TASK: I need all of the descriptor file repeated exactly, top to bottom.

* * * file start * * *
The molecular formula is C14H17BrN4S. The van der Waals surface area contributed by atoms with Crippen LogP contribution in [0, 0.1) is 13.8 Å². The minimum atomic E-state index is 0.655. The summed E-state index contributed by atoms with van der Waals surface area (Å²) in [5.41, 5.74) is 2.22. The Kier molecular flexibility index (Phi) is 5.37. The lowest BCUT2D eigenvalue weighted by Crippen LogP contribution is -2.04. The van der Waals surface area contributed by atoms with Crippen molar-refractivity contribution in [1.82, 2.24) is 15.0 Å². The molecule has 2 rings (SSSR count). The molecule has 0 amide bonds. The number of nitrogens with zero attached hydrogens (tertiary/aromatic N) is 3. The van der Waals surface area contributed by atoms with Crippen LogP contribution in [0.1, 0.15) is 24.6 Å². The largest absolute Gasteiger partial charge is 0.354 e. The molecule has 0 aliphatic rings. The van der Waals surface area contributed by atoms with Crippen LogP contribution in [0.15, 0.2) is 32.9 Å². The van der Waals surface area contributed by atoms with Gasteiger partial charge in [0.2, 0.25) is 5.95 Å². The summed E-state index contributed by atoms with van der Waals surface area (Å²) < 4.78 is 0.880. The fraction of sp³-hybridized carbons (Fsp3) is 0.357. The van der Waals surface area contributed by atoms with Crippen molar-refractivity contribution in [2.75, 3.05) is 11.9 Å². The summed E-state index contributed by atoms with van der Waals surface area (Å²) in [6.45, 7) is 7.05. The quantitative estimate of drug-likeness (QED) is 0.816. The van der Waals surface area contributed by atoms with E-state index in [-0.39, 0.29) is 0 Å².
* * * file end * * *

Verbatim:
The molecular formula is C14H17BrN4S. The van der Waals surface area contributed by atoms with Crippen LogP contribution in [0, 0.1) is 13.8 Å². The minimum atomic E-state index is 0.655. The summed E-state index contributed by atoms with van der Waals surface area (Å²) in [5.41, 5.74) is 2.22. The Kier molecular flexibility index (Phi) is 5.37. The lowest BCUT2D eigenvalue weighted by Crippen LogP contribution is -2.04. The van der Waals surface area contributed by atoms with Crippen molar-refractivity contribution in [1.82, 2.24) is 15.0 Å². The molecule has 2 rings (SSSR count). The molecule has 0 amide bonds. The number of nitrogens with zero attached hydrogens (tertiary/aromatic N) is 3. The van der Waals surface area contributed by atoms with Crippen LogP contribution in [0.1, 0.15) is 24.6 Å². The largest absolute Gasteiger partial charge is 0.354 e. The molecule has 0 aliphatic rings. The van der Waals surface area contributed by atoms with Crippen LogP contribution in [0.15, 0.2) is 32.9 Å². The van der Waals surface area contributed by atoms with Gasteiger partial charge in [0.2, 0.25) is 5.95 Å². The summed E-state index contributed by atoms with van der Waals surface area (Å²) < 4.78 is 0.880. The fraction of sp³-hybridized carbons (Fsp3) is 0.357. The van der Waals surface area contributed by atoms with Crippen molar-refractivity contribution in [2.75, 3.05) is 11.9 Å². The summed E-state index contributed by atoms with van der Waals surface area (Å²) in [6.45, 7) is 7.05. The quantitative estimate of drug-likeness (QED) is 0.816. The van der Waals surface area contributed by atoms with E-state index in [-0.39, 0.29) is 0 Å².